The New Zealand dairy industry needs to achieve 3 to 4% pa gains in productivity. Accomplishing this on-farm will require continuous innovation by farmers. Innovation may result from the refinement of existing practices, or the introduction of new practices or technologies. Farmer learning will be pivotal to the rate of innovation. However, despite its importance, relatively little is known about farmer learning. We investigated the tactical feed management processes used by two high-performing dairy farmers over summer-autumn for three years, using a multiple-case study design. Learning undertaken by the farmers could be classified within three broad domains (the production and management systems, and the environment), but normally involved the interactions between at least two of these. Two stimuli initiated learning: the occurrence of extreme conditions or the introduction of a new management practice. Different learning processes were identified with respect to these. This study provides a framework for extension agents to identify the “knowledge gaps” farmers need to close in order to improve productivity. It also assists developers of a new technology, since farmers want to know how the new technology impacts on their production systems, responds under a range of conditions, and is best incorporated into their management.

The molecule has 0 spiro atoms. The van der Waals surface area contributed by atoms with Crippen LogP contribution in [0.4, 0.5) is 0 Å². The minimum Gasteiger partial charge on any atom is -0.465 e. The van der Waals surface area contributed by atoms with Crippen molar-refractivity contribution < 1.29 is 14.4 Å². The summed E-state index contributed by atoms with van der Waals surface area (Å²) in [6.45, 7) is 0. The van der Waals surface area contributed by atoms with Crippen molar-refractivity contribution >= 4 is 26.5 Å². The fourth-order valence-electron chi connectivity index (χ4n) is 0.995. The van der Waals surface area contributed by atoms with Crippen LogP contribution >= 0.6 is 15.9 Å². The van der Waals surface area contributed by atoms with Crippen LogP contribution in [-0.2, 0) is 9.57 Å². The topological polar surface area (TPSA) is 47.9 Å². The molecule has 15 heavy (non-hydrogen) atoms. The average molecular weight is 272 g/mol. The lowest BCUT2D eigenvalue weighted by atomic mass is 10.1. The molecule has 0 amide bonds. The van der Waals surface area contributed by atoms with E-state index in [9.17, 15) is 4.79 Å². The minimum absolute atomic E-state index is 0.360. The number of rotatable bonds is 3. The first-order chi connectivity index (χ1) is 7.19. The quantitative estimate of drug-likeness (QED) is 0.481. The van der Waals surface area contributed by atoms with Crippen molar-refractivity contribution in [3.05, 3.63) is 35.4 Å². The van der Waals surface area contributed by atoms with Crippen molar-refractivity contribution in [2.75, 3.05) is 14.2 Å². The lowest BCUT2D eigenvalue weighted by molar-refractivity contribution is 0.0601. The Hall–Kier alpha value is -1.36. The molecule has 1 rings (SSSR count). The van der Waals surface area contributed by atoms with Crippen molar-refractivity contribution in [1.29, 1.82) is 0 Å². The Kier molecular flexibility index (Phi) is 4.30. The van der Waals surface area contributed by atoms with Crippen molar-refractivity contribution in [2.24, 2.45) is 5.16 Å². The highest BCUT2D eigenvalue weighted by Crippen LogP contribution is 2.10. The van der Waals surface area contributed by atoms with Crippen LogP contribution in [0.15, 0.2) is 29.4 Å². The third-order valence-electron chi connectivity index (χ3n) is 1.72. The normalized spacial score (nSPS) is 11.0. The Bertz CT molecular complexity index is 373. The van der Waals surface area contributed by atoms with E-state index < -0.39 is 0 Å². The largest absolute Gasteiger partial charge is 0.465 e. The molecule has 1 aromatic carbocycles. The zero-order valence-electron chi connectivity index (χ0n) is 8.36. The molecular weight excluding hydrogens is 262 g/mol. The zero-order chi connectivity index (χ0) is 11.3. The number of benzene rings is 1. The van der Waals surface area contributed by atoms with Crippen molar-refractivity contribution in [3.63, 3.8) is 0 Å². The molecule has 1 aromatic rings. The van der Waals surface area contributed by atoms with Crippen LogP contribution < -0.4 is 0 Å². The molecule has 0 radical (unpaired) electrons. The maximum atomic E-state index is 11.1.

Proceedings of the New Zealand Society of Animal Production, Volume 63, Queenstown, 116-119, 2003
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